Five Things you can do This Year to Help Your ADHD Child
If you are a parent of a child having an ADHD diagnosis or multiple diagnoses, you may feel some anxiety about the New Year. We would like to think that parenting gets easier every year but this is seldom the case. As our children grow and develop, there are new challenges to face, new issues related to the child’s age, as well as new fears and anxieties for both parents and children. You may be wondering what you can do this year to help your child cope with his or her ADHD. We are here to help.
Here are five ways that you can increase the odds for your child to have his or her best year ever despite their ADHD or other special challenges.
1. Find the best people to work with your child.
I originally wrote the word “professionals” in place of “people” for my number one. But the truth is there are many individuals who have helped my child who were not considered professionals such as volunteers, college students, and even child tutors. I have found over the years that just because a person calls themselves an expert or has a fancy title beside their name doesn’t mean they will form a good relationship with you or your child or provide effective treatment. You need to be selective about the people you choose to help your child. Interview them like you would for anyone who is seeking a job. Ask about their experience, motivation to help your child, and for references if necessary.
Here is a small list of potential members for your child’s team: A pediatric neurologist, child psychologist, or psychiatrist, an ADHD coach, a behavioral specialist, an occupational therapist, an educational consultant or advocate, special education teachers, aides, tutors, and volunteers.
2. Schedule an annual physical for your child.
It is really important that your child sees their pediatrician at least once a year if not more frequently and particularly if your child has special needs. There is always that possibility that the symptoms you are seeing in your child may be caused by some underlying medical issue. For example, in a previous post we talked about how thyroid problems can sometimes result in ADHD-like symptoms. Other medical conditions which may produce symptoms similar to ADHD may include hearing impairment, anemia, seizure disorders, and food allergies or sensitivities.
If your child is taking any sort of medication to treat their ADHD, a pediatrician can help assess the side effects and what can be done to diminish any adverse effects. For example, a common effect of taking certain ADHD medications is the loss of appetite. Your child’s pediatrician may have ideas of how to improve your child’s nutrition so that weight loss is not an issue.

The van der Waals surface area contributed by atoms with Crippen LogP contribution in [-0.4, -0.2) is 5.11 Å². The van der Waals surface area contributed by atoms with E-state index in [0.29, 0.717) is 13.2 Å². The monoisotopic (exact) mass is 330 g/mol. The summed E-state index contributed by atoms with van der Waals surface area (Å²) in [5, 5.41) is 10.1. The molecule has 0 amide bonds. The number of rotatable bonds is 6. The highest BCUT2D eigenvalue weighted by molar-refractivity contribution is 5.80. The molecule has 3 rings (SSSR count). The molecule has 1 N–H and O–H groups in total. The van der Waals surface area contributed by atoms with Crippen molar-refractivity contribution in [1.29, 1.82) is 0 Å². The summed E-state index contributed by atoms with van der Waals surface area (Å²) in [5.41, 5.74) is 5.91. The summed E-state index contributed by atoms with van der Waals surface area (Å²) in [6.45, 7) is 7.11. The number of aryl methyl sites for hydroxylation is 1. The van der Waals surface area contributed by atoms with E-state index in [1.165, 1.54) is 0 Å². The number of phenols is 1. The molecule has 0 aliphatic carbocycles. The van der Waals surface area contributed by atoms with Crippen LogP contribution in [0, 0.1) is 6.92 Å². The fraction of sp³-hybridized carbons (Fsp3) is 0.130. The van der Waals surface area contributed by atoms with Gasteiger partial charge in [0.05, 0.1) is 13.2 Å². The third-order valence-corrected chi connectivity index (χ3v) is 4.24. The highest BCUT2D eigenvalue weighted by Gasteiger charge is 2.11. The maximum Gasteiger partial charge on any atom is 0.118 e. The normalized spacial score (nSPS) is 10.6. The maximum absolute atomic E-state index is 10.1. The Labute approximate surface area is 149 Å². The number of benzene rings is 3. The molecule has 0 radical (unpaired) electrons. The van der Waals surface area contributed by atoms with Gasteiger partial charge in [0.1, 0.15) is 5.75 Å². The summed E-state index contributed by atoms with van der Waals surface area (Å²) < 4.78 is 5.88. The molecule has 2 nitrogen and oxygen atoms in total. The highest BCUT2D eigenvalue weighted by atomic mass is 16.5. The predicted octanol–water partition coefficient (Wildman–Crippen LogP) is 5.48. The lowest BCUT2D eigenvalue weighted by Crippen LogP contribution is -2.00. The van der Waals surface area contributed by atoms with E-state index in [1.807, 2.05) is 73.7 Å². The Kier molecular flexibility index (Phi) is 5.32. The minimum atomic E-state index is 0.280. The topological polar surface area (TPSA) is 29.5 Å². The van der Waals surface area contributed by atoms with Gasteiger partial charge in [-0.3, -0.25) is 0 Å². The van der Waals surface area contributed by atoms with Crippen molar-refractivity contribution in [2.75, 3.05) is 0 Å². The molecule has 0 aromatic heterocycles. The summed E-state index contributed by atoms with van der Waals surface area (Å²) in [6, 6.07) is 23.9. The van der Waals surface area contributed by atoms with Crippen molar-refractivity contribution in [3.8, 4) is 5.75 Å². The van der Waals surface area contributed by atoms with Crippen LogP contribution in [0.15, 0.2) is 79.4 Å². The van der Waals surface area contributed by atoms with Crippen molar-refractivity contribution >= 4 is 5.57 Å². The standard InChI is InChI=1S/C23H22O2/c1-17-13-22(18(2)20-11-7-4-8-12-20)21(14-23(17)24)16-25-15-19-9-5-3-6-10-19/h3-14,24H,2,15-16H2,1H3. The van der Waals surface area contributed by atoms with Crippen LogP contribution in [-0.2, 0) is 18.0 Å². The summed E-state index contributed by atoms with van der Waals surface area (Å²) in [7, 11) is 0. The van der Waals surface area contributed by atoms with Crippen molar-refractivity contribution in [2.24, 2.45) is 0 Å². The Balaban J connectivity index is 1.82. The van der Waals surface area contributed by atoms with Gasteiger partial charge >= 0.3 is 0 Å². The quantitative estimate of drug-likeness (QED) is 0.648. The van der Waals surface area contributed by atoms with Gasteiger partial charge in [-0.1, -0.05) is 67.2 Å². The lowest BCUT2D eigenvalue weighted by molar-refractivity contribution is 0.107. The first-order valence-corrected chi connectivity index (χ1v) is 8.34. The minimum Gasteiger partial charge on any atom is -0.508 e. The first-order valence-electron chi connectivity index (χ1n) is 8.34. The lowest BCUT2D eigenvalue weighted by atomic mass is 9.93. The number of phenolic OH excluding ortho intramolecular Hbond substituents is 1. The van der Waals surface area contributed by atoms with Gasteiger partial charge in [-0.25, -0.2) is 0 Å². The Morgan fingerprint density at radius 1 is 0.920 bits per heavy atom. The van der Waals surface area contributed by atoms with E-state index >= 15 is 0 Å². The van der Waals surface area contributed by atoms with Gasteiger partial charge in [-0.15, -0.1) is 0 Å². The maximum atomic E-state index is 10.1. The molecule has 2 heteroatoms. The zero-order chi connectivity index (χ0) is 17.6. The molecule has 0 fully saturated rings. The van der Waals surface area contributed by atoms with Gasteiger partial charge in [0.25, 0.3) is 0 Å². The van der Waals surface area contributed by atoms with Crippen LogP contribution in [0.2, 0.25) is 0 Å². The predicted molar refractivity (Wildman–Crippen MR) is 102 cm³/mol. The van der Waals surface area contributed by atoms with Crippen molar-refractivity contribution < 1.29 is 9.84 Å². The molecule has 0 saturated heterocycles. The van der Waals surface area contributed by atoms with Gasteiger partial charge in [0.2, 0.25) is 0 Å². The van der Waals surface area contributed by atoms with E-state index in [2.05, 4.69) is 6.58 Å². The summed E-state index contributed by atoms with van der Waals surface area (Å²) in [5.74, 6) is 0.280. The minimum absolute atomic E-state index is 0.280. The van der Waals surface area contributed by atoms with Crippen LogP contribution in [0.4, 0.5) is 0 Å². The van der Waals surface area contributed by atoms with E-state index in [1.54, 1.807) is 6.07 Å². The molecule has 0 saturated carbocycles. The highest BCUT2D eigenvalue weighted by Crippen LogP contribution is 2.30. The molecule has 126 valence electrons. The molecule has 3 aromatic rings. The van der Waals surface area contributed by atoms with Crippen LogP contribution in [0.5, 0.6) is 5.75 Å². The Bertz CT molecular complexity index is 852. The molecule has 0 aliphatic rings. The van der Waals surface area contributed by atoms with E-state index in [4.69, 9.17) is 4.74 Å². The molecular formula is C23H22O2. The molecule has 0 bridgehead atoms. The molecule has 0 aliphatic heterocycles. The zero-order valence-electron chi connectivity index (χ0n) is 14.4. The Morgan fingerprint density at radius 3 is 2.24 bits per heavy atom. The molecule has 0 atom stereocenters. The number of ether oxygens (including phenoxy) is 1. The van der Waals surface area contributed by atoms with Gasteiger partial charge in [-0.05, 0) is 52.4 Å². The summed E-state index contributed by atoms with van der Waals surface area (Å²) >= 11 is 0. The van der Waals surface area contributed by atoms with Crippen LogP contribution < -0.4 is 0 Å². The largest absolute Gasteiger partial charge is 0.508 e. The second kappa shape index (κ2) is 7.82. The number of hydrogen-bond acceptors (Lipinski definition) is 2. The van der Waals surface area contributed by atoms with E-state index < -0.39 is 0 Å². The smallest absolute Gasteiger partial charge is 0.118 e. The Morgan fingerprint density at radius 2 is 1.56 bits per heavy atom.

3. Schedule regular times to have fun with your child.
It may seem silly to tell you to schedule time with your child but I know how it can be to go through a whirlwind week of appointments, therapies and day to day chores and forget to have fun. Find out what your child likes to do and share an activity with them. The choices are limitless. You can jump on a trampoline together, play cards, make popcorn and watch a movie, or go for a bike ride. Most children like it when parents can give some undivided attention that doesn’t involve homework, therapy, or any goal related endeavor. This is your chance to talk to your child and get to know them as a person. I guarantee that these will be times your child will remember and cherish as they grow older. What your child needs most is not more medication or therapy. What your child needs most is you. There is nothing that can replace the special relationship you have with your child.
4. Research treatment options including alternative therapies.
It is well known that a combination of medication and behavior management techniques is an effective treatment option for many children and teens diagnosed with ADHD. Yet there are additional methods which may compliment more traditional therapies. Always check with your child’s doctors and therapists before initiating an alternative therapy. Do your homework and research the safety and effectiveness of any treatment regardless if it traditional or not.
Here are just a few of the drug free ways of treating your child’s ADHD symptoms:
• Sensory Integration
5. Gain support for yourself.
It is a well known analogy. The message on airplanes about the use of oxygen masks instructs parents to use their mask first in case of emergency and not their children. This is to ensure that the parent will be able to help their child. After all, who can help your child if you are knocked out? It is very hard to be a parent and it is that much more difficult a job when you have a child who has special needs or challenges. You are not a super hero and so you must take breaks, take care of your own needs, and do things to preserve your mental and physical health. If you are a parent with a child having special needs I would strongly encourage you to find a babysitter or respite now and then so that you can have time to rest, regroup, or just get out of the house.
If you are experiencing stress and/or depression related to your parenting responsibilities, you need to talk to someone. Talk to a friend, a family member or even a therapist. You don’t have to do this alone. There is support and help. It goes without saying but you can always find support here for whatever you may be going through, on ADHD Central.
On behalf of everyone here on ADHD Central, I wish you and your family a very happy holiday and a joyous New Year. Thank you to all our members who are part of this community. We couldn’t do it without you!